MANHASSET, N.Y./PRNewswire/ -- Hemophagocytes, a newly identified population of phagocytes, may have a direct impact on patients with a variety of autoimmune diseases, researchers announced in the January 11 issue of Science.
Many acute inflammatory disorders and infections are associated with a reduction in the number of mature blood cells – termed cytopenias – including anemia and thrombocytopenia. However, the mechanisms leading to these disease manifestations are not well understood by the scientific and medical community. The ingestion of bacteria or other material by phagocytes in red blood cells, platelets and leukocytes can be a major contributor to acute cytopenias.
Knowing this, Betsy J. Barnes, PhD, professor and head of the Laboratory of Autoimmune and Cancer Research at the Feinstein Institute, along with collaborators at Benaroya Research Institute and University of Washington in Seattle, conceived that specialized phagocytes may develop in these inflammatory conditions in response to the signals of pattern recognition receptors, such as Toll-like receptors (TLR). TLR are known to trigger cytokine production, however the role of TLR in specifying myeloid cell development remains poorly understood. The researchers hypothesized that TLR signaling may drive a unique cell in the body that is apparent at sites of infection and has a macrophage phenotype.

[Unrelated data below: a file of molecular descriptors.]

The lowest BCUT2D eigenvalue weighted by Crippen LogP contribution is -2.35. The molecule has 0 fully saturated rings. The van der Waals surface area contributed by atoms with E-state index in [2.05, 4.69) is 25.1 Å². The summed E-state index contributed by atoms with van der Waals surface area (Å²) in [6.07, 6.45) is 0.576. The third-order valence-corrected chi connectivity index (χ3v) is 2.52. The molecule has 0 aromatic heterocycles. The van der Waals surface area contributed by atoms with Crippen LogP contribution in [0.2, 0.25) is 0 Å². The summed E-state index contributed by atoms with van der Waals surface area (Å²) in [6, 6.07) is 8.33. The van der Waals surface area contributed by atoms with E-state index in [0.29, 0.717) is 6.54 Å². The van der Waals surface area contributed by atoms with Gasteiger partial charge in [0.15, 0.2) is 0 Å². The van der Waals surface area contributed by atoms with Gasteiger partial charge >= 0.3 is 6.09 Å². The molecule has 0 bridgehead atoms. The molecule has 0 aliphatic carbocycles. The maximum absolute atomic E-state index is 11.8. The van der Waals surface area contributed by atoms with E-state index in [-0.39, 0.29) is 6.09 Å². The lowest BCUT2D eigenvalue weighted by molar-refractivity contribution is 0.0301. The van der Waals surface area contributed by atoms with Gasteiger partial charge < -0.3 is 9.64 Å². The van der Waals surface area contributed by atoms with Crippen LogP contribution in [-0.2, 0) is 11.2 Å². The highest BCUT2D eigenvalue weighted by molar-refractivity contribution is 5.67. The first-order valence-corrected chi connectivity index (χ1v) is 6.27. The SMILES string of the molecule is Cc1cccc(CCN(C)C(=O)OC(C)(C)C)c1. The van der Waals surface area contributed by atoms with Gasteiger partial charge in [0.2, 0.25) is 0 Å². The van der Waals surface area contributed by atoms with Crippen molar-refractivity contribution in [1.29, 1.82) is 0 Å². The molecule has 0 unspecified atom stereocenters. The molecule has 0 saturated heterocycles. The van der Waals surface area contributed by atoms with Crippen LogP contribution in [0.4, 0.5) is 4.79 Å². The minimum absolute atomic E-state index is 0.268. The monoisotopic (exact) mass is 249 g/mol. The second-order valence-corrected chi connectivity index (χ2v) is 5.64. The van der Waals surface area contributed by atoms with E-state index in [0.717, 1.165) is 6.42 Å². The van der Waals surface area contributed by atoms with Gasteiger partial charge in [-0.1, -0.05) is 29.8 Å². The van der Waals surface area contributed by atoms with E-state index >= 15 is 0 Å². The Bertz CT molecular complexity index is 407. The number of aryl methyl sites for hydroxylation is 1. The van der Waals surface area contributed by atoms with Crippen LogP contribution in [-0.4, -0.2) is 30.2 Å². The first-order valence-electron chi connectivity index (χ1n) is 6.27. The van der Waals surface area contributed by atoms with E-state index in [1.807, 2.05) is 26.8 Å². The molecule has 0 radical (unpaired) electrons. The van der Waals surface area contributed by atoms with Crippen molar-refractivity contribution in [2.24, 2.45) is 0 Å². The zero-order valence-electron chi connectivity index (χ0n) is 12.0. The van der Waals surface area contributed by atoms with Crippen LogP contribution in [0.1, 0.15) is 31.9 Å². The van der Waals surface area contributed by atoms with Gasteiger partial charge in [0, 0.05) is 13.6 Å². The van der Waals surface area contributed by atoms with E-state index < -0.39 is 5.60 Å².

Through the researcher's test – an in vitro culture system in which bone marrow common myeloid progenitors (CMP) were cultured with the TLR7 agonist R848 – they uncovered a novel cell type and mechanism by which TLR signaling impacts phagocytosis. Hemophagocytes are responsible for anemia associated with inflammation and infection, which shows that specialized phagocytes required for inflammation-induced cytopenias develop in situations of acute inflammation and possibly autoimmune diseases.
"Findings implicating an important role for the transcription factor interferon regulatory 5 (IRF5) in development of hemophagocytes may have direct impact on patients with a variety of autoimmune diseases, including macrophage activation syndrome (MAS), in which IRF5 genetic variants have been associated with risk of MAS," said Dr. Barnes.
MAS is a life-threatening complication of rheumatic disease that, for unknown reasons, occurs much more frequently in individuals with systemic juvenile idiopathic arthritis (SJIA) and in those with adult-onset Still disease.
Contact: Emily Ng